Kentucky Attorney General Daniel Cameron Joins Fight To Toss PA Ballots

Kentucky Attorney General Daniel Cameron is continuing his fight to disrupting democracy. The criticism he faced for his handling of Breonna Taylor’s case just wasn’t enough to make him change his views. He’s now sided with 9 other Republican Attorney Generals to join in on the legal pursuit to throw out Pennsylvania’s mail-in ballots that came in after the November 3 Election Day.

10 Republican Attorney Generals across the nation seek to toss out ballots and requests that the Supreme Court takes on the case, Wave3 News reports.

The Supreme Court of Pennsylvania made a 4-3 decision to allow ballots postmarked by November 3 and received by November 6 to be included in the voting counting process. But people like Louisiana Attorney General Jeff Landry said the ruling was similar to a football referee changing the rules during the game.

“The referees, which are the judges, don’t get to write the rules. That’s the legislature, and unfortunately, here we believe that the Supreme Court did exactly that,” Landry said.

Cameron was among those at the Republican Attorneys General Association meeting on Monday but did not speak. He did, however, release a statement through Twitter to speak on the amicus brief, announcing the group’s plans to ask the U.S. Supreme Court to reverse the absentee ballot ruling of the Pennsylvania Supreme Court.

Daniel Cameron is the same man who told Kentuckians not to be swayed by outsiders who did not know Kentucky or the traditions of the state. Still, he now wants to put himself in another state’s legal issue, admitting that even though what happened in Pennsylvania did not happen in Kentucky, he feels as if what happens “in other states during a presidential election matters to Kentuckians because we are electing our President and Vice President.”

“They are pushing a theory that I think would lead to the breakdown of our legal system as it divides power between the states and the federal government and it would actually undermine the role of the states in our system,” Sam Marcosson, a University of Louisville Professor of Constitutional Law said. Adding that a state’s lawmaker can interpret the state’s own legislation, a foundational process.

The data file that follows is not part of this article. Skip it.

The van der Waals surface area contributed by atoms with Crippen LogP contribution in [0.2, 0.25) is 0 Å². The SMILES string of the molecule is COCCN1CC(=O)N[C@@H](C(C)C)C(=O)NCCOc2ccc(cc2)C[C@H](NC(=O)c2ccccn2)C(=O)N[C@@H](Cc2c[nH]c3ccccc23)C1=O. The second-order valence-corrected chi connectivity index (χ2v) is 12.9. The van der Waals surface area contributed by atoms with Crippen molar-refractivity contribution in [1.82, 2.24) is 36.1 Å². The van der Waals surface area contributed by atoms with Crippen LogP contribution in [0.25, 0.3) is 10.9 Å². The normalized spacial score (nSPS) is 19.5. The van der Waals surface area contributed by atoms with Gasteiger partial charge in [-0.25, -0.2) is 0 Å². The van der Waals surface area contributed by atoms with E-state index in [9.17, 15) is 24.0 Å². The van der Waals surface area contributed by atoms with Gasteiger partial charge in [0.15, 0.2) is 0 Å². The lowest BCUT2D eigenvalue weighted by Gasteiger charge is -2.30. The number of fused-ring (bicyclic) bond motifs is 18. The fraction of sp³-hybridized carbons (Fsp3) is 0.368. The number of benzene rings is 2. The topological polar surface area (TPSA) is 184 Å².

“In this case, it was the Pennsylvania Supreme Court that decided that this extension was permissible under Pennsylvania election law,” Marcosson explained. “That does not violate the federal Constitution, and it does not usurp the role of the Pennsylvania legislature.”

As for the votes that the Republicans question, they have already been separated, contrary to the many baseless claims that they have been included in the count, the news outlet reports.

“There is not a single ballot included in the current tally in Pennsylvania that was received after November 3, so it is misleading in the extreme to suggest or imply that somehow the count is tainted,” Marcosson said.

President-elect Joe Biden leads by way more than the ballots the Republicans question, more than 43,000 to be exact. With that being said, it would be pointless for the U.S. Supreme Court to hear the group’s case.

“It’s wrong in this particular case to suggest that the courts will decide it. The voters of Pennsylvania already have,” Marcosson said.

About Crystal Gross

A college graduate. Crystal is a paralegal working on her Masters Degree.

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